Ultimately the goal of summer studies at Breakthrough is to make sure that the students don't lag behind in their studies before they go back to school. In fact, one study that was conducted showed that students who participated in the Breakthrough Summer Studies Program gained 3 months in the reading level, those that didn't lost 3 months.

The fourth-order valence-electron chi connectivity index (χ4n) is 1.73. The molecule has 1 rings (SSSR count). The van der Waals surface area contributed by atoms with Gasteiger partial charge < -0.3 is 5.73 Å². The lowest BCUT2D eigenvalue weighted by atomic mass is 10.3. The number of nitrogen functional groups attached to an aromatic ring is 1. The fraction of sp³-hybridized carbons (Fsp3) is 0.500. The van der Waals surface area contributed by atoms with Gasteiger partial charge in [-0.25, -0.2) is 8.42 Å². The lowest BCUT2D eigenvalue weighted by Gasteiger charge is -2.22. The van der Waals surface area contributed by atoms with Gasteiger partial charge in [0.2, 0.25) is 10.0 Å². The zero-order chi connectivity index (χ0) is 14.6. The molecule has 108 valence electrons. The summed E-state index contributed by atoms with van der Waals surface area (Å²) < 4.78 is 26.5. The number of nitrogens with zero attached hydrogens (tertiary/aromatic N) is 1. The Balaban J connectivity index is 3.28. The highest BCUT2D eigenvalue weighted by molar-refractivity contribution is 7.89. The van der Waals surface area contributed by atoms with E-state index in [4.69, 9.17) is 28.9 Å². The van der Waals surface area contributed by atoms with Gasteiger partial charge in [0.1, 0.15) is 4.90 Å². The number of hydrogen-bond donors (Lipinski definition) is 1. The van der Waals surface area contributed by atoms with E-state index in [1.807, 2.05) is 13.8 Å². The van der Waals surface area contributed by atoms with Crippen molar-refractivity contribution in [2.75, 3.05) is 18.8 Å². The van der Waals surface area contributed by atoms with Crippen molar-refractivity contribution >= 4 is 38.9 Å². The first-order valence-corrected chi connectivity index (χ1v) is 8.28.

For specifics about all the different programs, in addition to the tutoring and mentoring program, that Breakthrough Urban Ministries offers, I encourage you to read Bradley's blog, since he gives a great synopsis. But, a great idea that Breakthrough has employed is the idea of having multiple tutor/mentors act as a support system to a child - somewhat in the idea of "It takes a village to raise a child." The idea is that you have several individuals work with a small group of children as tutors and mentors and let the relationships grow. If a tutor moves away because of graduating from college (a lot of volunteer tutor/mentors are college students from UIC, DePaul and other Chicago schools), or transfers jobs, gets married, has a baby, or has to leave Breakthrough for any other reason that is common for 20-30 something young professionals (which is another large group that tends to tutor/mentor at Breakthrough as well), then the child won't feel abandoned because they still have 4-5 other tutor/mentors looking out for them. This is an interesting idea and might be a method applied by other tutoring and mentoring organizations.